The term biodegradable means "decomposable through the action of biological agents" regardless of whether the organic material is of natural origin (wood, leaves, straw, etc.) or of synthetic origin (material whose structure does not exist in the natural environment, but it is artificially created).
Biological agents are living organisms such as bacteria and other microorganisms, which exert an action of breaking down an organic compound into ever smaller packages (elementary inorganic molecules such as water, carbon dioxide, ammonia and methane) until they become simple inorganic elements (carbon , hydrogen, nitrogen and oxygen) and be available again in the environment as nutrients for other organisms.
The "unpacking" of biodegradable materials into smaller components occurs mainly through processes that consume oxygen (by aerobic microorganisms) or by other processes that produce methane (by some anaerobic microorganisms).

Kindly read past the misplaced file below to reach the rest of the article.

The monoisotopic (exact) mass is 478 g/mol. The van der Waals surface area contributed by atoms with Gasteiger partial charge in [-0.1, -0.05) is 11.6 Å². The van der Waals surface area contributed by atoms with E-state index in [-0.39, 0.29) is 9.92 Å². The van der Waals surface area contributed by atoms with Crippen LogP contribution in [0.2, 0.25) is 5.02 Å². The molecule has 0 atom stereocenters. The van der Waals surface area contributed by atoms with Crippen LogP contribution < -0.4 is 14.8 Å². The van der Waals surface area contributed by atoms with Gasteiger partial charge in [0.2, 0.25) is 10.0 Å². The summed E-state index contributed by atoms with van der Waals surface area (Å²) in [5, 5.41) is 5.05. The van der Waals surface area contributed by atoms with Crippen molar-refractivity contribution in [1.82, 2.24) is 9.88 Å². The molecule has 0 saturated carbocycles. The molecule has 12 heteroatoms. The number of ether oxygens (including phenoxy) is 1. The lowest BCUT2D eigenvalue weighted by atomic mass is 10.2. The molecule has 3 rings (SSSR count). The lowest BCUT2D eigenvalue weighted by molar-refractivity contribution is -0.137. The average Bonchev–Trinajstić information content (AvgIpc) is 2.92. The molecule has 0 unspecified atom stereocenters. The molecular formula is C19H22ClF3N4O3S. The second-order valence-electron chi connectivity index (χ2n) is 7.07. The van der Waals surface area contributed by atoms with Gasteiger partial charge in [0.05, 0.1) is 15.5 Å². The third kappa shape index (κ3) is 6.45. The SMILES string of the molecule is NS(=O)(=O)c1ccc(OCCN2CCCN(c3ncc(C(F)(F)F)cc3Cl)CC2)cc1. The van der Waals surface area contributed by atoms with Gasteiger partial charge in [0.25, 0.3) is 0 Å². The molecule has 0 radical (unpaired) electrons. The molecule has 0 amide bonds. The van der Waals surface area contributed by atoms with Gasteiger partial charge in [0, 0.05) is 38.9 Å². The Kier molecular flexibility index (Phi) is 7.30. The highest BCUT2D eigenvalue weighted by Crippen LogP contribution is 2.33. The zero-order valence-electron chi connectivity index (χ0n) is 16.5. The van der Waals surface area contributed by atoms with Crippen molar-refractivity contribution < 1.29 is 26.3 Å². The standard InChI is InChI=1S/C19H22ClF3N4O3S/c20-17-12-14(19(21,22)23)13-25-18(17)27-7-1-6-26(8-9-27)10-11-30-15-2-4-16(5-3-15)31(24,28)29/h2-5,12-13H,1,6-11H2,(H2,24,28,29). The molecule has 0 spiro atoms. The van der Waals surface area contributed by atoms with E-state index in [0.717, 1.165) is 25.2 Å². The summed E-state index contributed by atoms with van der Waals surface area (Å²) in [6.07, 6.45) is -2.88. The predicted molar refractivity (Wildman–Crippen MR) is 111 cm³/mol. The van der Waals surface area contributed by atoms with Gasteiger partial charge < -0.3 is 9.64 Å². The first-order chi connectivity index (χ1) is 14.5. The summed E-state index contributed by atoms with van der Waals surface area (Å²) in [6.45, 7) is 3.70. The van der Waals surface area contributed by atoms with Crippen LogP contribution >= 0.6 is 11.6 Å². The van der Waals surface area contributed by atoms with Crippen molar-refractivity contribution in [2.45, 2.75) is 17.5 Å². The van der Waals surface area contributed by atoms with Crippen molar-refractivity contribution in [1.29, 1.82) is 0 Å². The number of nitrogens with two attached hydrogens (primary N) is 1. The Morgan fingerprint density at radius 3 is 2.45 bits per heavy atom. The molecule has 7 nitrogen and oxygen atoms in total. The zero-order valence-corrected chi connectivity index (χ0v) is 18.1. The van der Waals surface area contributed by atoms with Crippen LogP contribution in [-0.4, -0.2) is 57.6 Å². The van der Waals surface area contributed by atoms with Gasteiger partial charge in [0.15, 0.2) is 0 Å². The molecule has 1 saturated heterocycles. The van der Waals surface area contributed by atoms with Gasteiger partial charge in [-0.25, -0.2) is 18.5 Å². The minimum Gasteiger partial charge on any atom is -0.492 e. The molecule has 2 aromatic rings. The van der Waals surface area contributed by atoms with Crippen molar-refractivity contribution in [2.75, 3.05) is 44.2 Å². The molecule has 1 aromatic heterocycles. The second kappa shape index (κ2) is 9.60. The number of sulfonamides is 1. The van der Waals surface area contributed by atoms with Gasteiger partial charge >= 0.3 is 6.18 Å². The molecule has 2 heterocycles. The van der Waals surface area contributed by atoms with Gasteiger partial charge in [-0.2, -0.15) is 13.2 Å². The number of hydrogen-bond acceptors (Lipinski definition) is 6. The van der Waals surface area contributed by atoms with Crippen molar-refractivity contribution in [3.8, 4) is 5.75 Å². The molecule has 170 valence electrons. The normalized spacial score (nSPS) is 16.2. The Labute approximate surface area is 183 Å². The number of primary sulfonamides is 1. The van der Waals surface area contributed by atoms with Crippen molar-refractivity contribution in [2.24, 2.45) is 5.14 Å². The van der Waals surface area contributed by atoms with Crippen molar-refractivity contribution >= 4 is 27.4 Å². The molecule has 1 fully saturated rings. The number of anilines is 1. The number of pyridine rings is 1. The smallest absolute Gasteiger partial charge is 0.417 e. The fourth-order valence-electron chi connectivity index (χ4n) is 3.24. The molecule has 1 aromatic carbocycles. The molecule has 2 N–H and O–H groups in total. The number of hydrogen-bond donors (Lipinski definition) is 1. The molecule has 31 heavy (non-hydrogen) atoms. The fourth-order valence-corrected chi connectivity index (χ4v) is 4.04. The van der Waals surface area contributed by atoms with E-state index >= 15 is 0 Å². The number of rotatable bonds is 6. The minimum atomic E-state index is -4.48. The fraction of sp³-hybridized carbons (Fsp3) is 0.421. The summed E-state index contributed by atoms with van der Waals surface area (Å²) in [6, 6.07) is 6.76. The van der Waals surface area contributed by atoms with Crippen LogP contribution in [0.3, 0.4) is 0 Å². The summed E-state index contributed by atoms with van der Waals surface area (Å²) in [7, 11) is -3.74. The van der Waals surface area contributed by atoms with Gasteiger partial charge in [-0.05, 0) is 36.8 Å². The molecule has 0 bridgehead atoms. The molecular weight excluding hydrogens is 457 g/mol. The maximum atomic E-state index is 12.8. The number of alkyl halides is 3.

Being biodegradable does not necessarily mean also being compostable, i.e. capable of creating compost (natural fertilizer): the substantial difference between these two characteristics lies in the degradation time of the material.
The European standard UNI EN 13432: 2002 establishes that a material can be defined biodegradable when 90% is disintegrated in 6 months, while it can also be defined compostable when 90% is decomposed in 3 months.